Notable recordings from the world of pop music.
My Bloody Valentine
On Saturday night, a somewhat AWOL Irish rock band ruled the Internet, joining the ranks of Radiohead, Jay-Z and Kanye West by collapsing the traditional hype cycle and dropping a new album into the bandwidth, no heads up.
And while “MBV” materialized in a blink, it’s been more than two decades since My Bloody Valentine’s most recent effort, “Loveless,” an album that still feels like a trip to the ocean floor – beautiful, wondrous and crushing from all sides. Since then, the band’s ear-mauling guitars have cast an unbreakable spell on indie rockers obsessed with mood and atmospherics, not to mention metal troupes that speak exclusively in pulverizing drones.
Fans of both blocs will be pleased-not-thrilled with “MBV.” The songwriting seems slightly tentative, but bandleader Kevin Shields still knows how to make electric guitars sound like jet engines singing lullabies. And that should be enough to hold us until 2034, right?
This Barcelona singer-producer spends her 9-to-5s as a geotechnical engineer, so it makes sense that she thinks about music in layers. But Dalt is also a bassist, which makes just about every song on her superb 2012 album “Commotus,” (recently re-released with a handful of remixes), subliminally funky. You might hear trace fumes of P.J. Harvey or Joy Division wafting through these avant-pop constructions, but overall, this is mysteriously original and strikingly intimate stuff.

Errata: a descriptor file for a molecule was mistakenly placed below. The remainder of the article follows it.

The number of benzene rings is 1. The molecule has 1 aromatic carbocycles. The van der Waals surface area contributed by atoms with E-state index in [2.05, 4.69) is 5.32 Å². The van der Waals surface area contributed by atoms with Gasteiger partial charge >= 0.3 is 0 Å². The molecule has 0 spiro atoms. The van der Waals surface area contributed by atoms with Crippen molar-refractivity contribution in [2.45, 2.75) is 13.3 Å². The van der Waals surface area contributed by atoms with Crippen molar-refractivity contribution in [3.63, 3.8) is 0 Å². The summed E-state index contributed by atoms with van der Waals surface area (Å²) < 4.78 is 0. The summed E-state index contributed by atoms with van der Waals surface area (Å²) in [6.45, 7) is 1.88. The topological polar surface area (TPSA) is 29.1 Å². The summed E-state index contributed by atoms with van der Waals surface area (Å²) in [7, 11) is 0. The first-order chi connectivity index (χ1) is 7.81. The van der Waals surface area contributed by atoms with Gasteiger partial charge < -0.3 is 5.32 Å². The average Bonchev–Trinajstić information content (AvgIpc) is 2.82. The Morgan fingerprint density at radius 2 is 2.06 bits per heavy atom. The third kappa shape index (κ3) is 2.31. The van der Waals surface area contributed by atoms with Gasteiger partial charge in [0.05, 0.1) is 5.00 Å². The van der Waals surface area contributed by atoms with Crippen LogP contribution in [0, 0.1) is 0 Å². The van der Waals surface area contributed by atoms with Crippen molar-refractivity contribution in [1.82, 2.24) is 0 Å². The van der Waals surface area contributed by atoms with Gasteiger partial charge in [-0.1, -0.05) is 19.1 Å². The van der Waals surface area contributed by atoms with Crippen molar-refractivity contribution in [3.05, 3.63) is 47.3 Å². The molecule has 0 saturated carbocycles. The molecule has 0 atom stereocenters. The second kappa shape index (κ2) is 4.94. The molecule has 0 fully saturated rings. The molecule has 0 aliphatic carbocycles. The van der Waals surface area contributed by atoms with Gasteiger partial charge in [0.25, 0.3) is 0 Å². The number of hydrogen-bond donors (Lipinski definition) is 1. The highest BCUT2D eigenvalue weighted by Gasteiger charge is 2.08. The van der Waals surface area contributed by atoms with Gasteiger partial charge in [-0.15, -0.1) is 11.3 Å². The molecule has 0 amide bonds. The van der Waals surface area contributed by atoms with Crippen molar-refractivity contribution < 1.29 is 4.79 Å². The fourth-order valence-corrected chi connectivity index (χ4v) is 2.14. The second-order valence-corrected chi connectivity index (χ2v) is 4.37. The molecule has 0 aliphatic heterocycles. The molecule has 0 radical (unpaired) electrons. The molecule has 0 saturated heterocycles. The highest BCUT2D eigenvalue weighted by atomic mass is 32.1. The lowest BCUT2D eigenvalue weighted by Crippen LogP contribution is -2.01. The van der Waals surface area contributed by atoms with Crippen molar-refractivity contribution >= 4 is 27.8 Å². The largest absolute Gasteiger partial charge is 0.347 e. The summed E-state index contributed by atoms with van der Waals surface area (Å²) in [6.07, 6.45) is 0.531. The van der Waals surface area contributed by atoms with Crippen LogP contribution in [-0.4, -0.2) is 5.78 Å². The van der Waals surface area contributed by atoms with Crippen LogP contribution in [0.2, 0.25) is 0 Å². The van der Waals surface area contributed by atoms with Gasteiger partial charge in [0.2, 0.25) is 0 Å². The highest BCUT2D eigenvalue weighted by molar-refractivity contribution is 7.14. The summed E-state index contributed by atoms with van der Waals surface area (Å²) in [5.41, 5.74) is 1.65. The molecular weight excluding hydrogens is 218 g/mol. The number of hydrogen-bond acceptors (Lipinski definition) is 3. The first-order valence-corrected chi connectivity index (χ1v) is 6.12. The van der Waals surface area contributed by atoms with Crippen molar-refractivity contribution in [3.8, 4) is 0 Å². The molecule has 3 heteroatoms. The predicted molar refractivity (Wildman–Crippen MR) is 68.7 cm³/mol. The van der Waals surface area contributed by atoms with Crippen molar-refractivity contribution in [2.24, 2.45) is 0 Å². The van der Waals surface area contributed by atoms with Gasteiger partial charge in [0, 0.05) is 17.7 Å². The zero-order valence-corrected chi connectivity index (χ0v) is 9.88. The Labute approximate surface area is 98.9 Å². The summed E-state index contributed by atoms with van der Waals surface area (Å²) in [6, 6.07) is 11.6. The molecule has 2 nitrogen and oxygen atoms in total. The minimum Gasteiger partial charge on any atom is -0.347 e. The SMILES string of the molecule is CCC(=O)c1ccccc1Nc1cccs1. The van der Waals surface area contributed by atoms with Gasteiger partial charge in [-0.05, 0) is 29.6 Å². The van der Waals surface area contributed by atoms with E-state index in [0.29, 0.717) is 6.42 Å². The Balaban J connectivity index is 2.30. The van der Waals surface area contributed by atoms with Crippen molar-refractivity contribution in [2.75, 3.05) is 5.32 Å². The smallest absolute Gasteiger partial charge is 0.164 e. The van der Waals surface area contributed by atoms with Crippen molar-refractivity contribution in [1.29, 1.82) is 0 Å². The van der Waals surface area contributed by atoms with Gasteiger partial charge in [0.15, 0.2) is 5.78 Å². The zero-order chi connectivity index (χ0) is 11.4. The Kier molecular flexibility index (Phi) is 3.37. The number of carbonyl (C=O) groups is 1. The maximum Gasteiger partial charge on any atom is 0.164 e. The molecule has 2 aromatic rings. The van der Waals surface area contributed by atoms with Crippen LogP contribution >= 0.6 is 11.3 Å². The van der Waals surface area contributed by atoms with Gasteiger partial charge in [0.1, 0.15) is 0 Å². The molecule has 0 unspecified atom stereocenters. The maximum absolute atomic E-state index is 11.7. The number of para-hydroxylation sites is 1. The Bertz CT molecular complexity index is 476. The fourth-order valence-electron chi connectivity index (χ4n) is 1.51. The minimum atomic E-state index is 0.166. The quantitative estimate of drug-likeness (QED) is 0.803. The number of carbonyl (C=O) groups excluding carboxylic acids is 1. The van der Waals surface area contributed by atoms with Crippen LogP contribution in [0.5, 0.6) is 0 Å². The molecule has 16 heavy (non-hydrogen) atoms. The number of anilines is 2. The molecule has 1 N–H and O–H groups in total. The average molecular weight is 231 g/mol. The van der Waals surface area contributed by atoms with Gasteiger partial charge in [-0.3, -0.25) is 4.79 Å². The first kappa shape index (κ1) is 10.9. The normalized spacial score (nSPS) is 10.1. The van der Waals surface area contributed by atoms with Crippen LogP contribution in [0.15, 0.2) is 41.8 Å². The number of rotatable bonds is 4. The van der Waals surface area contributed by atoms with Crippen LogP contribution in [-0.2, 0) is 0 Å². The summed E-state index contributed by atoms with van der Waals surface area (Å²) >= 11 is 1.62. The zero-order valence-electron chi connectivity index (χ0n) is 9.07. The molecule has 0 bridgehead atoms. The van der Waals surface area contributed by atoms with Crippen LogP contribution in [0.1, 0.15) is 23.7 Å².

Instead of trying to figure out how gramps made heartbreak feel like fun, Holly Williams makes heartbreak feel like heartbreak. “I raise your babies and I kiss your lips/So why are you cheatin’ on a woman like this?” the granddaughter of the great Hank Williams pleads on “Drinkin’,” the first cut from her new disc, “The Highway.” It’s like “Your Cheatin’ Heart” without the toe-tappy beat, but with all of the desperation.
If rap is a chest-puffing contest, Le1f is winning. Few rappers sound more confident right now than this Gotham newcomer who rhymes over dark, clinical beats in a glottal timbre that swings between the sinister and the sensual. Deep into his new mixtape, “Fly Zone,” he recycles an Eminem lyric, “I am whatever you say I am,” then deflates hip-hop’s sexual taboos with artful nonchalance: “Stop worrying about how gay I am/Or how gay I’m not/Does my [music] not knock?”